Principles, like beauty are subject to the eyes and interpretation of its undresser. And obviously, we partake with varied expressions on our faces. So, when somebody recently responded to my request with, “I cannot do that as a matter of principle”, I was taken aback. Was this person implying that I had no principles, moralizing principles or telling me that we fall in different camps, regarding my request?
I am very sure that each one of us takes different approaches in our life engagements. There are certain things we welcome wholly, while cringing at others. But do we do so “as a matter of principle” or are we moralizing our actions while immoralizing the actions of those who do not believe in what we do? If you asked me to drive after I have had a drink and I choose to abstain from driving, am I doing this “as a matter of principle” or because it is morally right? Or I am protecting my life and the life of the would-be passenger? Is a doctor, who has sworn the professional code to save life terminates a life to save another, is s/he acting without principle? How about a lawyer defending high profile capital offense, whose professional oath is to pursue truth and justice through the courts of law?
What is that “holy grail principles”, anyway? You see, I started graduate school in Boston in the fall 2003, following the US government attack on Iraq. I had left my home in Atlanta, Georgia, where we paraded the streets with placards saying, “No war on Iraq!”, “Make Love Not War!”, “War is not the answer!”, against those with “Support our Troops”, “Protect our Borders”. Georgia also happens to lie within the Bible belt and (neo)conservative region of the American South.
On the contrary, my graduate school is located within that elite belt of colleges and universities in Boston, with all pomp of hosting the “intellectual liberal” population of students and professors. It is at these campuses that you will find the “anti-war lot” including the Quakers, the Mennonites, the Hippies, the humanists and the humanitarians. So, I sort of found my lot amidst these, as we talked about how wrong Bush’s post 9/11 foreign policy of pre-emptive attack had become and was more likely to bring danger than security to America!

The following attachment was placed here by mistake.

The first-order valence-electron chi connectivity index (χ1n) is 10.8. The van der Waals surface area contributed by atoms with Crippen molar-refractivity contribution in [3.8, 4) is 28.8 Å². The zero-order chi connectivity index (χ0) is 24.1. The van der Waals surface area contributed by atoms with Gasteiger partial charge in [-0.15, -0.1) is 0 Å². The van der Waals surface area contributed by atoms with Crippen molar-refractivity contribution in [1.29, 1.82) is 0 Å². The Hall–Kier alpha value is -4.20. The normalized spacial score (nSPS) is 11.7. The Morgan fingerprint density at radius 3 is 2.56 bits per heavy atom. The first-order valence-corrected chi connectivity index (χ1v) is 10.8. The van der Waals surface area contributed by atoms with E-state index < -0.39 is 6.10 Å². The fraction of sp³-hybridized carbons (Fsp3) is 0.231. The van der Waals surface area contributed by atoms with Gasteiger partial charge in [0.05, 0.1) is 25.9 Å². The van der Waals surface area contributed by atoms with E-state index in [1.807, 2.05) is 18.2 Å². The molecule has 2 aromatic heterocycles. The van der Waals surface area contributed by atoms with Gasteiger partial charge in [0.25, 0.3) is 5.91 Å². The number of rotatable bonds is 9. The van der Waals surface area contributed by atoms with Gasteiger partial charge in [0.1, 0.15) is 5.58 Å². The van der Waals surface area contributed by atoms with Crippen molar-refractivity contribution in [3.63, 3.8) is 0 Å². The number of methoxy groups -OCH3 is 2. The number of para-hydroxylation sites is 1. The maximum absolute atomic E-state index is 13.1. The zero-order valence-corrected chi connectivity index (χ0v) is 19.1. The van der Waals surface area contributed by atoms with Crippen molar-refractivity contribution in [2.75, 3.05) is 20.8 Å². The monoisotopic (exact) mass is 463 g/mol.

Yet, I found out quickly that my class also had those who believed in “we’ll smoke them out”, including those who had just dropped bombs on Iraq, as service men and women in the US military. Quickly, I found out that there was a larger group among us who believed in “The Role of Force (in International Politics)” and in fact, an oversubscribed graduate class dedicated to the topic. Enrolment for the class included the “usual suspects” –those who had dropped bombs on Iraq, as well as others whom in my thinking, “cared for humanity” and were also enrolled in my Humanitarian Assistance class! But who said they did not care for humanity? Did I have a monopoly on humanitarianism?
Since then, I have learned that different people adopt different strategies in their search for understanding and knowledge, and to participate in making this world a better place. My grad school of “liberals” was in many ways also a neo-con school, whose prestigious security studies program, won it many contracts from the US Department of Defense. I quickly learned to peek at “what those ‘crazy’ security studies people were doing”, by participating in some of their activities. I became a regular participant in the Security Studies Lunch Hour Seminars, not only for the opportunity to eat “real food” –a three course meal with proper table setting of a flower vase, cutlery, napkins and glass! Oh! How I loved the Security Studies Lunches! You know, “real food” is extraterrestrial in the life of a US grad student.
While I kept my mouth close to my plate, I also kept my ears wide open and listen to career diplomats, security studies scholars, US military officers, defense contractors and soldiers serving in several of US military engagements. I gained entrance into “the mind of war markers or planners”, as well as the tools to confront them in negotiating humanitarian access during war.
As controversial as that might sound, I find myself, six years post-graduation utilizing those skills I gained interacting (not confronting) security studies majors in my graduate school, but to forge a livelihood for civilians caught up in over a decade of protracted conflict in Somalia. With an open mind, I am now sitting at the same table with my formerly sworn “archenemies” –the military- to mobilize support for Somali civilians under the care of the Uganda Contingent to the AU Mission in Somalia (AMISOM). I have allowed myself to learn that AMISOM is not only bombing the shit out of Somalia, but also lending their humanitarian hand, sharing their health facilities in Mogadishu to treat the sick, malnourished and wounded Somalis. My mission is to use every opportunity of on-the ground knowledge, access, and easy transportation of donations we collect to save lives in Somalia. And I am doing this, “as a matter of principle”:)